By Samson Dubina
In matches, should you use specific patterns or should you just hit anywhere? Well, you always want to keep your opponent off-balance while realizing that there are specific shots and locations that commonly cause errors from your opponent. Today, I’m going to outline six basic patterns.
(Note: There are actually hundreds of these patterns. I’m just listing six as a starting point)
After serving short backspin to the middle or forehand, if your opponent uses a short push, then he often will have difficulty covering a sharp-angled push off the backhand side of the table.
Because the backhand has a small hitting zone. In order to land a good backhand loop, he needs to move back and sideways while being able to time this loop with your sharp push. This is a difficult shot for your opponent.
After serving short topspin, prepare to loop your opponent’s flip quickly against the middle transition point.
Because when your opponent steps forward, his middle is even more exposed than normal. If you loop early, then he will likely not have enough time to return to the ready position after flipping.
After looping wide to your opponent’s forehand, play the next ball to the wide backhand.
Because most players have good backhands from near the table. The backhand technique from further back is much more difficult involving some waist rotation and more efficient use of the wrist, elbow, and shoulder. Many players when off the table are forced to fish the ball back.
After attacking deep to the middle transition point, see if your opponent uses forehand or backhand. If he uses forehand, then play the next ball to the wide forehand. If he uses backhand, then play the next ball to the wide backhand.
Because many players are not balanced from the middle. After leaning or moving to the middle, they have a hard time quickly transitioning back to cover the wide angle.
After pushing your opponent’s serve short to the middle of the table, observe if he is going to flip with his backhand or forehand.
Because from the middle, 99% of all forehand flips go cross-court and 90% of all backhand flips go crosscourt. If you are able to loop the flip with early-timing, you have a huge advantage in the point.
When dealing with a very spinny serve, chop high to the backhand.
Usually returning high isn’t a good tactic. However, there are sometimes when you just need to get the serve on. Especially after a series of simple errors, sometimes it is good to allow your opponent to make a few errors! You would be surprised how many players will miss a high ball to the backhand. What does that do? It sets them up for disappointment. Sometimes after missing a high ball, they will miss the next 2-3 points out of frustration!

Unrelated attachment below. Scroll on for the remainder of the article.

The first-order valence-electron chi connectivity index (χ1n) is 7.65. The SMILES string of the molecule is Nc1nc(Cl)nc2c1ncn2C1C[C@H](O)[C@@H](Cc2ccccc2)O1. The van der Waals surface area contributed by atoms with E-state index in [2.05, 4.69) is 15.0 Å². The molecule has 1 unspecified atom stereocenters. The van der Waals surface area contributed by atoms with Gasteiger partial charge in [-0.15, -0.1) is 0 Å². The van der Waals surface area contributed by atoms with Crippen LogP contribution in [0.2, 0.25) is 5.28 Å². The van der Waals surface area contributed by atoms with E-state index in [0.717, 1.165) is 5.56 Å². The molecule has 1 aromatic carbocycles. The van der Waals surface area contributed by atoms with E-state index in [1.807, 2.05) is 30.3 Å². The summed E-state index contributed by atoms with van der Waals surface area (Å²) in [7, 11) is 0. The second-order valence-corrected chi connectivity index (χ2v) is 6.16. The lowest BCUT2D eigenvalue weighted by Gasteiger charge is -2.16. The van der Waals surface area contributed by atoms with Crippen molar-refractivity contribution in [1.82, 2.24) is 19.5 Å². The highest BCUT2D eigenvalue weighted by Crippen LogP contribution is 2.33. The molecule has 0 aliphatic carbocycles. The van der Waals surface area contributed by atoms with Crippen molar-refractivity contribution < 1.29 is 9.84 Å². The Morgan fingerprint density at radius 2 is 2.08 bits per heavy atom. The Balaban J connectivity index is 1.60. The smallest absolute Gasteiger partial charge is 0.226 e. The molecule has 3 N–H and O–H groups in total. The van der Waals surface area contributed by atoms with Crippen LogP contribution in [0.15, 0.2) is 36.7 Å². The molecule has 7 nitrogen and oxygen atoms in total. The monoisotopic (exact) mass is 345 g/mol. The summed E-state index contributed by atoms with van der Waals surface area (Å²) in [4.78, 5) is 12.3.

The list goes on and on and on… It really does! There are hundreds of patterns similar to those that cause issues for many players. Once you can understand these sequences, you will be better off implementing them and defending against them when your opponent implements them.
So why am I write these in an article instead of showing you in a video?
Pause and think about it for a moment…
Because I want you to be able to picture these sequences in your head. You are in the next tournament and the score is 2-2 in games. Your coach describes a particular tactic. You don’t have time to watch a 4 min youtube video. You need to be able to picture the situation in your head and immediately implement it. Your imagination is your most powerful tool. Instead of just watching tons on videos this week, spend some time closing your eyes and imagining the above scenarios. Then spend some time creating your own scenarios – scenarios that have worked well for you that you need to continue and scenarios that have worked against you that you need to defend against.
Your imagination is your most powerful tool!
Samson uses the Nittaku Acoustic Carbon Large Grip Blade (Recent Change!) with Nittaku FastArc G1 rubber on both sides along with Nittaku 3- StarPremium 40+ balls.
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